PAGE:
Painting is a skill set that can take some time to master. To still help you get started on your own projects we put together a few handy hints to make it a bit easier to learn the basics.
LOADING THE BRUSH
It is important to put the right amount of paint on your paint brush. The best way to do this is to dip the paint brush about 25mm to 50mm deep into the paint and then gently tap the brush against both sides of the paint container. Never rub the brush against the side of the paint container as you will wipe off too much paint.
PRO TIP: Painting from your 4 Litre paint tin is not very efficient. It is heavy and has a double lip that traps paint. It is always easier using a separate container that has no lip. Haydn provide some great alternatives to using the paint tin, the 2 Litre paint pot and a variety of buckets and trays. Paint Pail offers great options that hold the brush in place and come with fitted liners for an easier clean up.
IT'S IN THE DETAILS - CUTTING IN RIGHT
The paint brush used to cut-in is the most important factor in producing a great result. Even if you use the most expensive paint made it cannot be made to look good when applied with a poor quality brush. Haydn produce specialised cutters and oval ferruled brushes specifically for cutting in, some of our top brushes for this task are Leeda, Karbon, Classic Premier Oval, Genius and Ultimate Oval. The best sizes of brush to use for cutting-in are the 38mm, 50mm and 63mm. They are wide enough to paint away from the edge for the roller to roll into and also they are narrow enough to control.
CUTTING IN PRO TIPS:
- Have enough light in the room. Cutting-in is careful work and seeing well helps.
- Grip the brush using the pencil grip technique.
- Do not try to apply too much paint; a smooth even coat will look best.
- Some colours will not cover with one coat. Cutting-in and rolling a second coat is sometimes nearly as fast as trying to make one coat cover. Two coats will always look better.
- Use Haydn masking tape on areas such as trim and windows.
- Use a Haydn paint pot. These have wide openings to make dipping the brush easier and less messy.
- The method of dipping the brush and then raking it off on the sides of the bucket removes too much paint. Try to use a “dip and touch” method for loading the paint brush instead. Here’s how:
Dip the brush into the paint straight down about 25mm to 50mm deep depending on the size of the brush. Pull the brush out just above the level of paint and touch each side of the work pot with the brush almost in a very light slapping motion. This technique loads the brush with paint and removes the excess to help prevent dripping as the brush is drawn away from the Haydn paint pot. It takes some practice but works very well.
- When approaching the wall with a loaded paint brush start painting about 25mm or so away from the edge. Then paint up to the edge with longer strokes. In other words do not take a fully loaded brush right up to the edge. Paint up to the edge as the paint flows out of the brush.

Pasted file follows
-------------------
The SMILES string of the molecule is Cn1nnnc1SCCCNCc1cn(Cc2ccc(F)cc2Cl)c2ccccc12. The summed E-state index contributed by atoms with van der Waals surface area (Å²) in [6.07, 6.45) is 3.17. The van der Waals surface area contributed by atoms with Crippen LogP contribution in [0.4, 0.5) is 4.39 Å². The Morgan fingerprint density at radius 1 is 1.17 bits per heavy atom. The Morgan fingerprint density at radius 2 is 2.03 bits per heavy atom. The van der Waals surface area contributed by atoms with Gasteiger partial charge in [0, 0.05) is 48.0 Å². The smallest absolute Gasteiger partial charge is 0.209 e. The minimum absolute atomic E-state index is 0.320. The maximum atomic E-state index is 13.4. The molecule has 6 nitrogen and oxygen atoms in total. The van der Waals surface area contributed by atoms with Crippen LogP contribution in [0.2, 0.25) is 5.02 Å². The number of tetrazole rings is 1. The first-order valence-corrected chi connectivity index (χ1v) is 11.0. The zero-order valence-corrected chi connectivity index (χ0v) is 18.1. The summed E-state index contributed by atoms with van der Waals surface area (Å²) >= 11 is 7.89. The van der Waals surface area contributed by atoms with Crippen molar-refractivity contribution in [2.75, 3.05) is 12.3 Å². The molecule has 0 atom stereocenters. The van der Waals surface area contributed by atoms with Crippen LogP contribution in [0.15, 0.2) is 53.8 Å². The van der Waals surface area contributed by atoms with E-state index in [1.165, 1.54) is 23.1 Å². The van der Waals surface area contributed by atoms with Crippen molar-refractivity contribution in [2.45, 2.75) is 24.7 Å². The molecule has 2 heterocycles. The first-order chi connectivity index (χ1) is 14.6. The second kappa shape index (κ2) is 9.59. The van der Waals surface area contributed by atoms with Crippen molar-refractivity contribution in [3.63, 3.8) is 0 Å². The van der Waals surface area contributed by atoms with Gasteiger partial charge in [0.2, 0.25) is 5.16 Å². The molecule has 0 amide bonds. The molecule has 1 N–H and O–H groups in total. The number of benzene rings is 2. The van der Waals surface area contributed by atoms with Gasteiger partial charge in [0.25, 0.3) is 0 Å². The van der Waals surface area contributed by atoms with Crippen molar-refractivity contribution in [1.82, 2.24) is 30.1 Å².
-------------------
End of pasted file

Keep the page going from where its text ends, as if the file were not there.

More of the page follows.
- If cutting-in next to a textured ceiling a straighter edge may be desired. Use a small stiff slot screwdriver tip to scrape away a narrow path from the texture in the corner. Then cut-in up to this edge.
- Cutting-in does take practice. A good cut-in job greatly improves the look of a painted room. A professional look is possible, just use these tips mixed with some practice and patience.
FULL COVERAGE - BRUSH PAINTING DONE RIGHT
Start at the top of the area with the loaded brush and stroke down toward the middle. The paint should flow smoothly onto the surface with little effort on your part. When the brush begins to drag, stop and reload. Make long strokes. Avoid dabbing small areas as this leaves marks in the paint. The brush will leave a slight track of parallel ridges, but they’ll lie down before the paint begins to skin over. Quickly coat an area with several brush loads of paint, and then blend and smooth it out by lightly running the unloaded brush tip over it - called “tipping”. Try to coat a whole board or section, but don’t let the paint sit more than a minute before tipping. Tip the wet paint by setting the tip of the brush against the wet paint at the top of the board and lightly stroking down the whole length of the board. Hold the brush almost perpendicular to the surface for this stroke.
PAINTING PRO TIPS:
- If the new colour doesn’t hide the old, it’s better to apply a second coat than to apply the paint too thick.
- If you need to pause your painting session for several hours, and don't want to come back to a water-soaked brush from the cleaning, try out Brush Baggies to keep your brush safe while you are gone. When you come back, pull of the plastic and you'll be ready to pick up where you left off painting.
- It's better to stroke upwards than downwards, so the paint is pulled out of the brush by gravity and friction instead of inwards up the bristles.
- A common mistake is to force paint out of the brush after it becomes too dry. The goal is a uniform thickness but not so thick as to run or sag.
- To clean a brush well, use a brush comb and a small wire brush or scouring pad to scrub the brush handle and faces of the bristles.
- You don't HAVE to push the tape tightly onto the wall, as this just takes more time and energy. The only thing that matters is to keep the extra portions from getting painted.
Available from all leading paint and hardware stores.
Can’t find it? Ask Haydn at www.haydn.co.nz to
direct you to your closest stockist.